Now we’re arming Iran.

Emphases added.

The idea that a state-sponsor of global terrorism like Iran would adhere to understandings to keep the civilian and military functions of their aircraft separate is self-delusional nonsense. They’ll no more do that than they have to keep their civilian and military nuclear programs apart. (Really, I have a bridge for anyone who believes they’re honoring the recent nuclear agreement.)

What these fatuous dunderheads at State and in the White House refuse to see is that Iran has regarded itself as being at war with the United States since 1979. A deal like this, when Iran could easily ferry troops or equipment on “civilian” flights is tantamount to selling them the rope they’ll use to hang us.

This is part of a larger, global war of tyrannies against democracies. George W. Bush was mocked for his “Axis of Evil” comment, but he was right. The players have changed a bit since then, but still include Pyongyang, Moscow, Beijing, Havana, Caracas — and Tehran. And they’re taking advantage of the openings we’re giving them. More Michael:

And so it is, indeed the war has been on for some time, and it’s a bit hotter than Cold War 1.0 was for most of the twentieth century.  Kiev burned, and may burn again soon.  Caracas is burning, as are many of Venezuela’s cities and towns.  Crimea has been annexed, and Syria is still aflame, as is Iraq, and also Yemen.  Estonia and Finland are seriously frightened, as well they should be.  If we pull back from the crisis du jour, we can see it’s a global conflict.  Iran and Russia are fighting in Syria, sometimes with and sometimes against the jihadi marauders.  Cuba is fighting in Venezuela, a country the Castros largely command, and Hezbollah is in there, too.  And for those of you who follow Africa, know that the Iranians are up to their necks in Nigeria, buying influence and supporting the mass murderers in Boko Haram.

The West needs to wake up and smell the smoke from the fires starting to burn all around it, before it turns into a real conflagration. Our foes are vulnerable, and the West can win, but only if with American leadership. The US government is the only one that can convince the other nations to take the steps necessary to push back against Putin, Khamenei, and the others. As John Schindler recently wrote:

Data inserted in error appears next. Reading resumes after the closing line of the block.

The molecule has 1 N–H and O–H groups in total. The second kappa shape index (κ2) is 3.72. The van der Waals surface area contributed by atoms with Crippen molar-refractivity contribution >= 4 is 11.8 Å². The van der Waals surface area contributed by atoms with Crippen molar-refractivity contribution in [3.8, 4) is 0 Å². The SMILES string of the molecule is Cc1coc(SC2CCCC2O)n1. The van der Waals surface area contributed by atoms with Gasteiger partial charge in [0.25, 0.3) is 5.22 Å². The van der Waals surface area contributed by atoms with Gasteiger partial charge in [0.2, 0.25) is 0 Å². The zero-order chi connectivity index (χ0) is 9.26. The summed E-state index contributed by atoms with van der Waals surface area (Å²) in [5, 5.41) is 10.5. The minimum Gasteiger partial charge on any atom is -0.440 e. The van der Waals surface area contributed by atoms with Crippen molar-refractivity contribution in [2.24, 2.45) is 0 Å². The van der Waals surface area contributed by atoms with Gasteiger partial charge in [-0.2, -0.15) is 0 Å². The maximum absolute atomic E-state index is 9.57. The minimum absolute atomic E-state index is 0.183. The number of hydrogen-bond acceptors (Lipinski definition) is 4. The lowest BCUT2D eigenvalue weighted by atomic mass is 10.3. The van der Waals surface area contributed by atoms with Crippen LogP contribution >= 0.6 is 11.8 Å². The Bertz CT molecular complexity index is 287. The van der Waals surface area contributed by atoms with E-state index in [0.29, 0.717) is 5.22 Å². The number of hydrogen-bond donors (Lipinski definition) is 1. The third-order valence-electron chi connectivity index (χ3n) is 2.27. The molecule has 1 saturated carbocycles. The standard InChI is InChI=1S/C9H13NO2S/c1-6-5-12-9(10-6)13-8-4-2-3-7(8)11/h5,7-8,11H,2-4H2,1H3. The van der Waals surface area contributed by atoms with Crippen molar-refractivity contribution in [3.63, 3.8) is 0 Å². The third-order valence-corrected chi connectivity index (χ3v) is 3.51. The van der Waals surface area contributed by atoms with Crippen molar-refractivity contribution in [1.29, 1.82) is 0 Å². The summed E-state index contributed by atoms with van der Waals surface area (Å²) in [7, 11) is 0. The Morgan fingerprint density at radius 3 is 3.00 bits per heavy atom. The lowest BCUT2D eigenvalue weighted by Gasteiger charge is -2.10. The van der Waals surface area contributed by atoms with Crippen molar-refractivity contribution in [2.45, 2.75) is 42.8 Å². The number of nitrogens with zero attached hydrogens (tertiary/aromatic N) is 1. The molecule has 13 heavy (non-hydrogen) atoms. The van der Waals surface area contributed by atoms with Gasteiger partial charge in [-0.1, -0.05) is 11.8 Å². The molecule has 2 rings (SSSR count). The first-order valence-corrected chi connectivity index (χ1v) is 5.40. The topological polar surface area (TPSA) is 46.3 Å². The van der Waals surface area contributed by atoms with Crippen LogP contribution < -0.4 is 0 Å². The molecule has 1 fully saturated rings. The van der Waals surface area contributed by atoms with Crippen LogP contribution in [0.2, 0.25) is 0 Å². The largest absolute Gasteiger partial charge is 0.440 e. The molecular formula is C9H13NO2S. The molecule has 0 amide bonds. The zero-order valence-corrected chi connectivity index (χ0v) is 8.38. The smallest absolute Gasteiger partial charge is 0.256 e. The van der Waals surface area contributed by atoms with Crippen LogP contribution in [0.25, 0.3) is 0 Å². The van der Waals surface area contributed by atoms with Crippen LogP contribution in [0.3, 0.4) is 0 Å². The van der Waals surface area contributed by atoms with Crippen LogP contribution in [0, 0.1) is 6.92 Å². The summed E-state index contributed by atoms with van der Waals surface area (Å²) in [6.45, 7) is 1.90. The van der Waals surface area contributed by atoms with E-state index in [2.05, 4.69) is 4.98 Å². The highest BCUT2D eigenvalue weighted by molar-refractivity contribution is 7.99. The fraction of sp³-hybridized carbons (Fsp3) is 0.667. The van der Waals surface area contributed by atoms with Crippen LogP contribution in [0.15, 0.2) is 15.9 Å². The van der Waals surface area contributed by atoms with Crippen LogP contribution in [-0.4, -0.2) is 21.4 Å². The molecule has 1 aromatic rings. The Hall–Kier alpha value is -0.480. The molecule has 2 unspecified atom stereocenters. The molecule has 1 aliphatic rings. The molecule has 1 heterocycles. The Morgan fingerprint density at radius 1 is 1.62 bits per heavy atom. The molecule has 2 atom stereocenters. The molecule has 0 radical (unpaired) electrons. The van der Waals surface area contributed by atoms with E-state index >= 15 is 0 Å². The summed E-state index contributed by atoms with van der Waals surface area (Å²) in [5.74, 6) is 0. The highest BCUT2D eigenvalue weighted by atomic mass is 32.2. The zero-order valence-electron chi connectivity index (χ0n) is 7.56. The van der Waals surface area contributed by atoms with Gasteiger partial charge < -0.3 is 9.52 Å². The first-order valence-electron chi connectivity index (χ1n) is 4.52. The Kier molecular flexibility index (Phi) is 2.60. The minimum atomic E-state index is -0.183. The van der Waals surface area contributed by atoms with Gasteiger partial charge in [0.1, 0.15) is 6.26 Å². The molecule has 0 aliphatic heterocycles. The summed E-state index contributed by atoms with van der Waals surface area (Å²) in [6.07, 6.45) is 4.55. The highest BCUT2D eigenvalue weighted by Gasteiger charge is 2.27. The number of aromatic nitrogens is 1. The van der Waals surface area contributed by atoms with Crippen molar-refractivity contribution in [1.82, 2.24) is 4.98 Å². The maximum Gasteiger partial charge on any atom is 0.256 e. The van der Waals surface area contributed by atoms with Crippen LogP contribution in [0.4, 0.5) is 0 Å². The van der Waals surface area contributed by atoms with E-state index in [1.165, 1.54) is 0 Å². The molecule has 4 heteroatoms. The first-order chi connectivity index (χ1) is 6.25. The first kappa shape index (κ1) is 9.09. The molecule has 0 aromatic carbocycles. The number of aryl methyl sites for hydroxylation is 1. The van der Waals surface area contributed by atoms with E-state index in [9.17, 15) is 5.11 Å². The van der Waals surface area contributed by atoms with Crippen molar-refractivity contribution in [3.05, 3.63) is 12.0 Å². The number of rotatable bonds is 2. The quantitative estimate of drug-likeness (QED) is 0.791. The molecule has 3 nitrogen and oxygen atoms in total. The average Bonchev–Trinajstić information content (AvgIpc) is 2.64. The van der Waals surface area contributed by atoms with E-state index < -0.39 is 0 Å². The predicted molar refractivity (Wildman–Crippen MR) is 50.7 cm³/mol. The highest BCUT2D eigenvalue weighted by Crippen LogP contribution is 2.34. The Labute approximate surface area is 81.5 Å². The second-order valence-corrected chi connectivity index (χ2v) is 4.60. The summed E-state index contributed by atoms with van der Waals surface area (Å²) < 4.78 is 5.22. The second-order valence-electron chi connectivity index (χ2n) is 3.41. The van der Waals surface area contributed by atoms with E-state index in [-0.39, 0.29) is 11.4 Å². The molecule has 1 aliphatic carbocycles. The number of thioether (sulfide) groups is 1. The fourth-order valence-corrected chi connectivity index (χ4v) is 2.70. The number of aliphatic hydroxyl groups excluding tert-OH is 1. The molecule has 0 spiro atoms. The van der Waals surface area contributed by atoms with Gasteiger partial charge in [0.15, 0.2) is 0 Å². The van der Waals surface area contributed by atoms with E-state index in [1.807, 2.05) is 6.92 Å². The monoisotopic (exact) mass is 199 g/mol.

We will have many allies in resisting Russian aggression if we focus on issues of freedom and sovereignty, standing up for the rights of smaller countries to choose their own destiny.

It would help if we had leaders who saw themselves as the heirs to Churchill, rather than Chamberlain.

(Crossposted at Public Secrets)

Iran tests U.S. maritime borders

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**Posted by Phineas

"Iranian Navy in action"

“Iranian Navy in action”

Oh, how cute! The Iranian Navy is trying to show the Great Satan (1) that it’s all grown up, now!

A senior Iranian naval commander says his country has sent several warships to the Atlantic Ocean, close to U.S. maritime borders for the first time.

The commander of Iran’s Northern Navy Fleet, Admiral Afshin Rezayee Haddad, is quoted by the official IRNA news agency as saying Saturday that the vessels have already begun the journey to the Atlantic Ocean via waters near South Africa.

The “task force” sending us this message consists of a destroyer and a helicopter carrier.

I’m sure U.S. Fleet Forces Command will be sure to be duly impressed, once they’re done laughing and pointing.

Seriously, Iran says this is in response to us for stationing the 5th Fleet in and near the Persian Gulf. Hey, Afshin! Buddy! It’s called “freedom of the seas,” and we take it very seriously. If you weren’t periodically threatening to close a lifeline for much of the world’s oil, we wouldn’t have to stand ready to knock some much-needed sense into you.

Schmucks.

Footnote:
(1) For those without a program, that’s us.

(Crossposted at Public Secrets)

In which Barack Obama resembles James Buchanan

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**Posted by Phineas

"Obama's true predecessor"

“Obama’s true predecessor”

Not in the sense of “after him, a civil war,” of course. That line of thinking, which I’ve occasionally seen, is a bit overwrought. But something Stanley Kurtz wrote today made me think of Jimmy B.

Discussing what may have motivated Obama to ink this bad deal with Iran, Kurtz discounts the idea that it was done to give the administration a win after the Obamacare debacle. Rather, Kurtz thinks that Obama did this because his support has shrunk to his hardcore base, and that base hates the very idea of violent conflict with Iran. To keep from losing this last group, which is already angry over Obamacare’s problems, Obama is willing even to sign an agreement that wreaks havoc on the US position in the Middle East, as long as it postpones conflict with Iran. Kurtz writes:

Americans are weary of war and few on any political side were inclined to bail Obama out of his Syrian “red line” misadventure. Yet there is still a strong constituency for taking action when core American interests are threatened. That constituency, unfortunately, stands largely outside of Obama’s base.

To the extent that this analysis is valid, it means that as long as Obamacare is on life-support (for the next three years, by most accounts), Obama’s policy inclinations and political survival alike will conspire to dictate American weakness on the world scene. With Obama down to his dovish core supporters, we are paralyzed abroad.